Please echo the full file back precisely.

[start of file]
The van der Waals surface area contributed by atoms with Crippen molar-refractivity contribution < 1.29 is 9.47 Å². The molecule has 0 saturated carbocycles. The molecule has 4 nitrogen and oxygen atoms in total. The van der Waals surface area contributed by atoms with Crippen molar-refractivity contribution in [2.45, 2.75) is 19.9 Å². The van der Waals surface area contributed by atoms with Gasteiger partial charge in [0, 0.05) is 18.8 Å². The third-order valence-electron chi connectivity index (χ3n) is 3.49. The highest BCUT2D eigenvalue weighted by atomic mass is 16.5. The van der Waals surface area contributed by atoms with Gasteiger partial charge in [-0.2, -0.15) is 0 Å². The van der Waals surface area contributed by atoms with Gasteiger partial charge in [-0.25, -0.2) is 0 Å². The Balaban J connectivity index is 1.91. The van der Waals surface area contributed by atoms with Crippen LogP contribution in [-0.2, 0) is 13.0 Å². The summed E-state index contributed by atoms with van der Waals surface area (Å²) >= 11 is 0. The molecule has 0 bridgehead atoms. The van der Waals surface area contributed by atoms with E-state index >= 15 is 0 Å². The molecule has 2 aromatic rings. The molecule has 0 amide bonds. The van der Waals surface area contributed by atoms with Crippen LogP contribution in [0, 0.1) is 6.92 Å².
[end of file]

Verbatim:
The van der Waals surface area contributed by atoms with Crippen molar-refractivity contribution < 1.29 is 9.47 Å². The molecule has 0 saturated carbocycles. The molecule has 4 nitrogen and oxygen atoms in total. The van der Waals surface area contributed by atoms with Crippen molar-refractivity contribution in [2.45, 2.75) is 19.9 Å². The van der Waals surface area contributed by atoms with Gasteiger partial charge in [0, 0.05) is 18.8 Å². The third-order valence-electron chi connectivity index (χ3n) is 3.49. The highest BCUT2D eigenvalue weighted by atomic mass is 16.5. The van der Waals surface area contributed by atoms with Gasteiger partial charge in [-0.2, -0.15) is 0 Å². The van der Waals surface area contributed by atoms with Gasteiger partial charge in [-0.25, -0.2) is 0 Å². The Balaban J connectivity index is 1.91. The van der Waals surface area contributed by atoms with Crippen LogP contribution in [-0.2, 0) is 13.0 Å². The summed E-state index contributed by atoms with van der Waals surface area (Å²) >= 11 is 0. The molecule has 0 bridgehead atoms. The van der Waals surface area contributed by atoms with E-state index >= 15 is 0 Å². The molecule has 2 aromatic rings. The molecule has 0 amide bonds. The van der Waals surface area contributed by atoms with Crippen LogP contribution in [0, 0.1) is 6.92 Å².